At 85, I’m Exploring Another Country.
Having recently celebrated my eighty-fifth birthday, I hold my intention to live in exploration. According to the dictionary, exploration means “to investigate another country.”
And that is precisely what age is: another country to uncover, new adventures on the road. Who are we now, and what do we want, really want?
As a psychotherapist, I engage with these questions on a regular basis, with two power tools always at the ready. Tools, I hasten to add, that are freely available to all. The first is Listening. This is not listening to the news while making dinner or confirming the agenda for an upcoming meeting. This is deep listening. Complete attention vs. waiting to speak.
This brings us to the second power tool: curiosity. Curiosity is the alternative to judgment, and the fastest way to feel unsafe is to feel that we will be judged, graded, given an A or an F in life. Horrible! But when we are curious, we show interest and caring, whether it’s the people woven into our daily life, or those we encounter if for a moment. Simply making the effort to learn the names of the lovely young women at the bank, at the grocery store, or at work in the park jumpstarts a vivid old age.
E.M. Forster famously said, “Only connect.” I believe that connection is the consequence of curiosity. Given the realities of geographically dispersed families, we may need to find new venues for connection. An intentional space for deep listening, combined with curiosity and caring, can become the energetic center for our future explorations. We need companions for the road. Perhaps they will be found in new listening partnerships, a peer counseling arrangement, or in a support group.
Exploration may require leaving some things behind. Decluttering is not just about books, CDs, kitchen equipment; it is about creating internal space. Looking around, what do we see? A vast and brilliant sea of possibilities, or a more confused scenario, with shards of self-doubt, regrets, and shreds of unfulfilled potential smudging the picture? “Let it go, Diana,” said a friend recently. I had mentioned a major regret regarding my children. “Forty years ago,” she said, “don’t mention it again, it simply smears the pleasure of the present.”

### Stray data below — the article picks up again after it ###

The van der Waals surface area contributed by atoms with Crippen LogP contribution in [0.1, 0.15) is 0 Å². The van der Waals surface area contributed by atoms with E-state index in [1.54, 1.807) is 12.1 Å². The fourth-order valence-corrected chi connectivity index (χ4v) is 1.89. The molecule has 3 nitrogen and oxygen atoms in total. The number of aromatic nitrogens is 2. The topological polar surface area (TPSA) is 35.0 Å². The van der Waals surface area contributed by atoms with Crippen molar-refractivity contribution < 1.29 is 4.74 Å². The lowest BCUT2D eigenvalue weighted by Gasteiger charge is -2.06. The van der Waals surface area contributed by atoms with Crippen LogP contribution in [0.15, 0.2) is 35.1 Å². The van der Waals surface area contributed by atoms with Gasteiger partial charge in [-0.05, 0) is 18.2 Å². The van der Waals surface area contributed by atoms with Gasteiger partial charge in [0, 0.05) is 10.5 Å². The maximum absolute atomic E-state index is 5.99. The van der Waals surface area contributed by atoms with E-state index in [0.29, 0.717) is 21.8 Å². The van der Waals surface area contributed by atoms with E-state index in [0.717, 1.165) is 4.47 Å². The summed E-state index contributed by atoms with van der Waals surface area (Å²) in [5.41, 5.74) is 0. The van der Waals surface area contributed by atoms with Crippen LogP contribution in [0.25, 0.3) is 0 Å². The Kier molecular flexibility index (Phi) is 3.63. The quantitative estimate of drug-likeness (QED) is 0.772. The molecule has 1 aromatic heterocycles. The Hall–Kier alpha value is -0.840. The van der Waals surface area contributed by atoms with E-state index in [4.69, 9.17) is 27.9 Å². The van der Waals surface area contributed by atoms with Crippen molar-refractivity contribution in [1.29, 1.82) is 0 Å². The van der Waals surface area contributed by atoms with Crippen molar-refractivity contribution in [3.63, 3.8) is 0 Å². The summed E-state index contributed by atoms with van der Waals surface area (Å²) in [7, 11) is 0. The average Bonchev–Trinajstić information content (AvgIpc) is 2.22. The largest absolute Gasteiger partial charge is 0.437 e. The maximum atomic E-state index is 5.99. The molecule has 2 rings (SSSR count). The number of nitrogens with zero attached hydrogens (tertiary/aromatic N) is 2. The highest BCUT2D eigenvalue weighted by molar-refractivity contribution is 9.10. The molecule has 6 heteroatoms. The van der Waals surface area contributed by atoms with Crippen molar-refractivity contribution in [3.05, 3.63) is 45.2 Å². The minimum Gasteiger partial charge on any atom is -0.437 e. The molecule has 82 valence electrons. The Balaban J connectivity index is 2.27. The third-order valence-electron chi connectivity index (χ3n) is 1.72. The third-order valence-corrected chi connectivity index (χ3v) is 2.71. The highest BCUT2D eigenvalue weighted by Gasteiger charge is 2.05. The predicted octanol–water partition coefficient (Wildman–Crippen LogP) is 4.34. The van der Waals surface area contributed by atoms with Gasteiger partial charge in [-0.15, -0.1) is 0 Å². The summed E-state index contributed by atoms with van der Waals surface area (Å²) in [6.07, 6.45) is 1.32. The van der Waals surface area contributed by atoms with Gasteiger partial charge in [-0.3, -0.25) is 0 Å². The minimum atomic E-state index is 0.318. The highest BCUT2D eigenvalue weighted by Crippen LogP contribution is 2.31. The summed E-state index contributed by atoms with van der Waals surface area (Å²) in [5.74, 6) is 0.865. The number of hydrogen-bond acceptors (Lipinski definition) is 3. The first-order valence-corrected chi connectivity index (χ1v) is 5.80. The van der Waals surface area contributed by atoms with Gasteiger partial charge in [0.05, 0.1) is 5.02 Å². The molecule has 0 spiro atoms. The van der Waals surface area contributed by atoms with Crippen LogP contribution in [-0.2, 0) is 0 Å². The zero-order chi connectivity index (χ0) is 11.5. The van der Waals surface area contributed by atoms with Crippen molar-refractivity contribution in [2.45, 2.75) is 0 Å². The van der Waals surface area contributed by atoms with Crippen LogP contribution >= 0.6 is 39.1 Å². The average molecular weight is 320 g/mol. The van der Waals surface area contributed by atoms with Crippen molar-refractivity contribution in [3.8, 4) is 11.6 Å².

I should also mention that in the last eight years, I have lost 95% of my vision. This has been daunting but also instructive. I have had the occasion to rethink my view of dependency. I now rejoice in the company of the charming young people who have invaded my home and my life with their high spirits and generous support. They have evoked and reinforced my creativity through their service. I’ve leaned into the role reversal as my delightful daughters tie my shoes and escort me across the streets. I allow myself to receive more of the tender ministrations of my partner of twenty years.
Age cannot be bundled into a neat package for easy distribution at the border crossing marked “old.” It is to be unpacked slowly as the luscious gift it is, offering time and observation. We have eyes to see, ears to hear, and what do we notice now? Life is a sensuous feast, thanks to our senses, taste, touch, smell. How many colors of green do we collect in the park? How about a cup of tart ginger tea? A velvet jacket with a silk handkerchief? We are all in this together, and I am glad of it. The exploration continues.
Diana DeVegh is a Psychotherapist in private practice in New York City. The beliefs expressed in the blog are based on her experience of living her best life beginning in her 60s, although she always points out that the highlight of her life before her 60s was being a mother to two beloved daughters. The pleasures of work and love support days of joy and fulfillment. She has recently started writing personal essays that have been published in the New York Times’ Modern Love and Graydon Carter’s AirMail.